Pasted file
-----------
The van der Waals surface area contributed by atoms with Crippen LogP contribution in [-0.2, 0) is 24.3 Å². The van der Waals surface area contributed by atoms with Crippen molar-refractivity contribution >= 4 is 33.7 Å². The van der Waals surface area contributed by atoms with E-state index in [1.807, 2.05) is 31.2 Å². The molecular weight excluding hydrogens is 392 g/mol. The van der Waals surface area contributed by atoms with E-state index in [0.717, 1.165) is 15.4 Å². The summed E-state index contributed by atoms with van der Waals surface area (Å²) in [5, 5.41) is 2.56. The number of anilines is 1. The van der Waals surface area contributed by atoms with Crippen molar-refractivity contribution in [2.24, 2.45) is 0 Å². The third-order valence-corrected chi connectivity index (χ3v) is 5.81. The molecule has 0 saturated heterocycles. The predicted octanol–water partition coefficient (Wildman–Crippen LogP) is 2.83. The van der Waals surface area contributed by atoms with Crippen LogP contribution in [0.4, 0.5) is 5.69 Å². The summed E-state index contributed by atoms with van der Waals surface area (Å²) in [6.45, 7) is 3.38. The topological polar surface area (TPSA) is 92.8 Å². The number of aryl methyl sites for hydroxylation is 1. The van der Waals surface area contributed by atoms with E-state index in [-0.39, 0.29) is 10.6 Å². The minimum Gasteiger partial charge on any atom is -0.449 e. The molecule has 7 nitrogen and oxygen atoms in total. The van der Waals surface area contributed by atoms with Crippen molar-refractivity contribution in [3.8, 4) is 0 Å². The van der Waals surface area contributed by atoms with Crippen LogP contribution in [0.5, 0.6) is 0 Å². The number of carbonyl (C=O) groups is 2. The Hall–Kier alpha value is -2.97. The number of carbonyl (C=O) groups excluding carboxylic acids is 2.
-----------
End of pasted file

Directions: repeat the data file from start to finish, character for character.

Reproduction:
The van der Waals surface area contributed by atoms with Crippen LogP contribution in [-0.2, 0) is 24.3 Å². The van der Waals surface area contributed by atoms with Crippen molar-refractivity contribution >= 4 is 33.7 Å². The van der Waals surface area contributed by atoms with E-state index in [1.807, 2.05) is 31.2 Å². The molecular weight excluding hydrogens is 392 g/mol. The van der Waals surface area contributed by atoms with E-state index in [0.717, 1.165) is 15.4 Å². The summed E-state index contributed by atoms with van der Waals surface area (Å²) in [5, 5.41) is 2.56. The number of anilines is 1. The van der Waals surface area contributed by atoms with Crippen molar-refractivity contribution in [2.24, 2.45) is 0 Å². The third-order valence-corrected chi connectivity index (χ3v) is 5.81. The molecule has 0 saturated heterocycles. The predicted octanol–water partition coefficient (Wildman–Crippen LogP) is 2.83. The van der Waals surface area contributed by atoms with Crippen LogP contribution in [0.4, 0.5) is 5.69 Å². The summed E-state index contributed by atoms with van der Waals surface area (Å²) in [6.45, 7) is 3.38. The topological polar surface area (TPSA) is 92.8 Å². The number of aryl methyl sites for hydroxylation is 1. The van der Waals surface area contributed by atoms with E-state index in [-0.39, 0.29) is 10.6 Å². The minimum Gasteiger partial charge on any atom is -0.449 e. The molecule has 7 nitrogen and oxygen atoms in total. The van der Waals surface area contributed by atoms with Crippen molar-refractivity contribution in [3.8, 4) is 0 Å². The van der Waals surface area contributed by atoms with Crippen LogP contribution in [0.5, 0.6) is 0 Å². The number of carbonyl (C=O) groups is 2. The Hall–Kier alpha value is -2.97. The number of carbonyl (C=O) groups excluding carboxylic acids is 2.